Our most recent blog posts have covered what you should look for in a financial plan, and whether you need a financial plan. If you have decided you do want to work with a planner, this post should help you choose the best financial advisor for you.
The first thing you’ll want to understand in working with an advisor is how they are compensated. There are a couple of basic models used in the industry, and they are:
Commission-based – these advisors charge you nothing, and earn their income instead from the products you purchase based on their recommendations. While the low or no-upfront cost for planning might be attractive, critics believe this business model is more subject to conflicts of interest. As Andrew Lewis said, “If you’re not paying for something, you’re not the customer; you’re the product being sold.”
If you do elect to work with a commission-based advisor, make sure you carefully consider both the products being recommended and the fees involved. Remember, the impact of high fees over your investing lifetime can be dramatic.
Fee-based – with the rise of fee-only financial planning (more on that in a moment), the large investment firms began promoting a model referred to as “fee-based.” Careful investors might assume that fee-based and fee-only are the same, but generally they are not. A fee-based planner might offer to put together a plan and recommend investments that don’t involve a commission. However, beyond that, fee-based planners do typically receive commissions when it comes to recommending insurance, and they may accept referral fees as well. If you are concerned that this outside compensation might represent a conflict of interest, then consider a fee-only planner.
Fee-only – true fee-only advisors sell no commissionable products and accept no referral fees. The only income they earn is what you pay them, and they fully disclose the cost of their advice. This model removes most conflicts of interest, and the primary one that remains is that those advisors that charge on the basis of assets under management will earn more if you decided to increase the amount of assets they manage. To find a fee-only financial advisor near you, visit the National Association of Personal Financial Advisors.
One last point to consider when reviewing how an advisor is compensated is whether the advisor adheres to a fiduciary standard. A fiduciary is required to act in the client’s best interest at all times, and fee-only advisors and some fee-based advisors generally follow the fiduciary standard. It is less common among commission-based advisors.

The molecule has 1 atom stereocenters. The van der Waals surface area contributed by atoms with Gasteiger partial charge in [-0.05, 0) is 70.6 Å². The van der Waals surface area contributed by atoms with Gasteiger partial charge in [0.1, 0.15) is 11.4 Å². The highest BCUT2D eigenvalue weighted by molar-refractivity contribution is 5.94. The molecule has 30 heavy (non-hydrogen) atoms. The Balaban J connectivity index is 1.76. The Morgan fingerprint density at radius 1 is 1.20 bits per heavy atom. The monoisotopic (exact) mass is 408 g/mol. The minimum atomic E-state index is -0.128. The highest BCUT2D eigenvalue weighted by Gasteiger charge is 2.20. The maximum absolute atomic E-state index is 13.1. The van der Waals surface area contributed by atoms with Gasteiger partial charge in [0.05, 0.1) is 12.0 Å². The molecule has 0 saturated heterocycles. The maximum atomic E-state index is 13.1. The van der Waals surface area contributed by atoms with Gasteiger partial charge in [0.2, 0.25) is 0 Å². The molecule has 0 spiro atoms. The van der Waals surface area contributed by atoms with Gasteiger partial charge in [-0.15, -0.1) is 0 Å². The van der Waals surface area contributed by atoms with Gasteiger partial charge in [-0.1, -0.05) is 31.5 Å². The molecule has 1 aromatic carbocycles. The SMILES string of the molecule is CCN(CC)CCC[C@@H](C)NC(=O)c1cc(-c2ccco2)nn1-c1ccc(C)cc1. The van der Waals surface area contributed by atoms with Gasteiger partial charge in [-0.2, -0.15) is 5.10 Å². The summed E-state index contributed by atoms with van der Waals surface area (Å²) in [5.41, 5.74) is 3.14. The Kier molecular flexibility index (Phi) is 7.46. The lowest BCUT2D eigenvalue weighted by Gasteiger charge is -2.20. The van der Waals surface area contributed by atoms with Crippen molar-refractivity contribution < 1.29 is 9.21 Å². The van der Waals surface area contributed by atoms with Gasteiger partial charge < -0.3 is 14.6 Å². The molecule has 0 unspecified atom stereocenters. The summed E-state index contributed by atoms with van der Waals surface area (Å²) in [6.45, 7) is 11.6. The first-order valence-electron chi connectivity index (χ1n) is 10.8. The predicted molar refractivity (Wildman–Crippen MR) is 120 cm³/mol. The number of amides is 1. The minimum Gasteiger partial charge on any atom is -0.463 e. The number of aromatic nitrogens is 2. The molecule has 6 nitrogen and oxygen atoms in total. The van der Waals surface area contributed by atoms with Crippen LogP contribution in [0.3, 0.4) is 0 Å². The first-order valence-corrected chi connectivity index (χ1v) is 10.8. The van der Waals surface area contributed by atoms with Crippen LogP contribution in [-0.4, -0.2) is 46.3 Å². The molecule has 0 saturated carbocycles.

Beyond the simple question of how advisors are compensated, when it comes to fee-only advisors there are a couple of different business models. If you elect to work with a fee-only financial advisor, you’ll want to understand what model they use, and the most common models are as follows:
Hourly – some advisors simply charge by the hour, and they should be able to provide an estimate of time required before beginning work on a planning engagement.
Assets Under Management (AUM) – these advisors charge based on assets under management, and more specifically, they charge a percentage of the total value of the portfolio they are managing. One percent is a pretty common starting point for fees, so as an example, the annual fee for an ongoing financial advisory retainer for a client with a $1 million portfolio would be $10,000.
Net Worth – some financial advisors charge clients based on their overall net worth which includes real estate and other assets, less any liabilities like mortgages. The advisor’s rationale is that they do much more than just manage a client’s financial portfolio, and this holistic management positively benefits a client’s net worth. Advisors who bill based on net worth typically use a lower fee schedule than those advisors who bill based on assets under management.
Flat fee – some advisors provide ongoing financial planning and investment management services (also referred to as wealth management) based on a flat fee. The fee is usually determined based on your overall financial situation – portfolio size, income, the overall complexity of your financial situation and so on. The determination of the fee is more opaque than is the case with the AUM or Net Worth models, but the rationale is that such an approach is more reflective of the value an advisor brings than the former two approaches.
There is one last point to note with regards to how fee-only financial advisors determine their fee. Many planners working under the hourly model don’t offer ongoing investment management, while those who offer retainers (via the last 3 models above) may only work with clients who are interested in a retainer or have asset or fee minimums that put them out of reach for potential clients. Make sure you are aware of the services the advisor offers and whether or not there are any relevant fee or asset minimums. Here at Minerva, we provide both hourly comprehensive planning services and wealth management using the AUM model.
In next week’s blog post on how to find the best financial advisor for you, we’ll take review industry designations and what you should look for based on your financial planning needs.